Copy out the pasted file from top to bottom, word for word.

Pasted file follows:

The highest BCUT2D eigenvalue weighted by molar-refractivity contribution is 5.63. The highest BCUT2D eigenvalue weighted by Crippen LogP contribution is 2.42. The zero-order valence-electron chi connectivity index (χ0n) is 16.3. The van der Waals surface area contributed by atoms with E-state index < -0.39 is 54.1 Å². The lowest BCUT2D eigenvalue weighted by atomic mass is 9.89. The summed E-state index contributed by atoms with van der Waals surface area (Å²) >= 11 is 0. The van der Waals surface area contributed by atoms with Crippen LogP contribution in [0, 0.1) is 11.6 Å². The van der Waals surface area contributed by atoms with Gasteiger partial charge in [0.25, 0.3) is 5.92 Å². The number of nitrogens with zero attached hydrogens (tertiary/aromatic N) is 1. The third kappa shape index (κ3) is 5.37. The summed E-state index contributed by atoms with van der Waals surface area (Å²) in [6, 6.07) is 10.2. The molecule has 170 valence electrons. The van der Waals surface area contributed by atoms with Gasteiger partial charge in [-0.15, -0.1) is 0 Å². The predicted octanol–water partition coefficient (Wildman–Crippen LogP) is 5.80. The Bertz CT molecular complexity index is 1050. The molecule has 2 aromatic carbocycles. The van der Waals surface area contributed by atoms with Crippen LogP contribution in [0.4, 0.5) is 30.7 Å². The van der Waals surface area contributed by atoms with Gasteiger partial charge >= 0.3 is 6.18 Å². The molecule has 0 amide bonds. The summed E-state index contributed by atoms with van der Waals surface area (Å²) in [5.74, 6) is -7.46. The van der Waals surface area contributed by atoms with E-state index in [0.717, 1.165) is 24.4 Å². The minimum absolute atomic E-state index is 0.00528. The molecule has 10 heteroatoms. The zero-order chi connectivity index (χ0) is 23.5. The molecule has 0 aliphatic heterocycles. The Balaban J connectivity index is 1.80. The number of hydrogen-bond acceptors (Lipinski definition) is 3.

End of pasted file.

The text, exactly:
The highest BCUT2D eigenvalue weighted by molar-refractivity contribution is 5.63. The highest BCUT2D eigenvalue weighted by Crippen LogP contribution is 2.42. The zero-order valence-electron chi connectivity index (χ0n) is 16.3. The van der Waals surface area contributed by atoms with E-state index < -0.39 is 54.1 Å². The lowest BCUT2D eigenvalue weighted by atomic mass is 9.89. The summed E-state index contributed by atoms with van der Waals surface area (Å²) >= 11 is 0. The van der Waals surface area contributed by atoms with Crippen LogP contribution in [0, 0.1) is 11.6 Å². The van der Waals surface area contributed by atoms with Gasteiger partial charge in [0.25, 0.3) is 5.92 Å². The number of nitrogens with zero attached hydrogens (tertiary/aromatic N) is 1. The third kappa shape index (κ3) is 5.37. The summed E-state index contributed by atoms with van der Waals surface area (Å²) in [6, 6.07) is 10.2. The molecule has 170 valence electrons. The van der Waals surface area contributed by atoms with Gasteiger partial charge in [-0.15, -0.1) is 0 Å². The predicted octanol–water partition coefficient (Wildman–Crippen LogP) is 5.80. The Bertz CT molecular complexity index is 1050. The molecule has 2 aromatic carbocycles. The van der Waals surface area contributed by atoms with Crippen LogP contribution in [0.4, 0.5) is 30.7 Å². The van der Waals surface area contributed by atoms with Gasteiger partial charge >= 0.3 is 6.18 Å². The molecule has 0 amide bonds. The summed E-state index contributed by atoms with van der Waals surface area (Å²) in [5.74, 6) is -7.46. The van der Waals surface area contributed by atoms with E-state index in [0.717, 1.165) is 24.4 Å². The minimum absolute atomic E-state index is 0.00528. The molecule has 10 heteroatoms. The zero-order chi connectivity index (χ0) is 23.5. The molecule has 0 aliphatic heterocycles. The Balaban J connectivity index is 1.80. The number of hydrogen-bond acceptors (Lipinski definition) is 3.